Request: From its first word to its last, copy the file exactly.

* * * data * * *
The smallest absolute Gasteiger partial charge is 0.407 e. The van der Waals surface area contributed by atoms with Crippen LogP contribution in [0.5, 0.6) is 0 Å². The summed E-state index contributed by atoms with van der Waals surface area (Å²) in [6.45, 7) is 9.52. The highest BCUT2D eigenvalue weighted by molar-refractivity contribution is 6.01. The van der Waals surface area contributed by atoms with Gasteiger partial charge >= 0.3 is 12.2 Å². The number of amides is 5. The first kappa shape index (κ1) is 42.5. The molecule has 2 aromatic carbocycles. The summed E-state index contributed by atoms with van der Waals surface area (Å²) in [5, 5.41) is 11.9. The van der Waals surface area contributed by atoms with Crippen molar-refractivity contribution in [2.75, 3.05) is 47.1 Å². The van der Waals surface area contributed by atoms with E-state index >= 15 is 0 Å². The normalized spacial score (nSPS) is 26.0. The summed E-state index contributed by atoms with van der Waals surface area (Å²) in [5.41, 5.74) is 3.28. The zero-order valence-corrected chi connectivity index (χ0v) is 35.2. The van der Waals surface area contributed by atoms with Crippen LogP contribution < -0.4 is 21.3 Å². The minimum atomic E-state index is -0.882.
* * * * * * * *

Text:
The smallest absolute Gasteiger partial charge is 0.407 e. The van der Waals surface area contributed by atoms with Crippen LogP contribution in [0.5, 0.6) is 0 Å². The summed E-state index contributed by atoms with van der Waals surface area (Å²) in [6.45, 7) is 9.52. The highest BCUT2D eigenvalue weighted by molar-refractivity contribution is 6.01. The van der Waals surface area contributed by atoms with Gasteiger partial charge >= 0.3 is 12.2 Å². The number of amides is 5. The first kappa shape index (κ1) is 42.5. The molecule has 2 aromatic carbocycles. The summed E-state index contributed by atoms with van der Waals surface area (Å²) in [5, 5.41) is 11.9. The van der Waals surface area contributed by atoms with Crippen molar-refractivity contribution in [2.75, 3.05) is 47.1 Å². The van der Waals surface area contributed by atoms with E-state index >= 15 is 0 Å². The normalized spacial score (nSPS) is 26.0. The summed E-state index contributed by atoms with van der Waals surface area (Å²) in [5.41, 5.74) is 3.28. The zero-order valence-corrected chi connectivity index (χ0v) is 35.2. The van der Waals surface area contributed by atoms with Crippen LogP contribution < -0.4 is 21.3 Å². The minimum atomic E-state index is -0.882.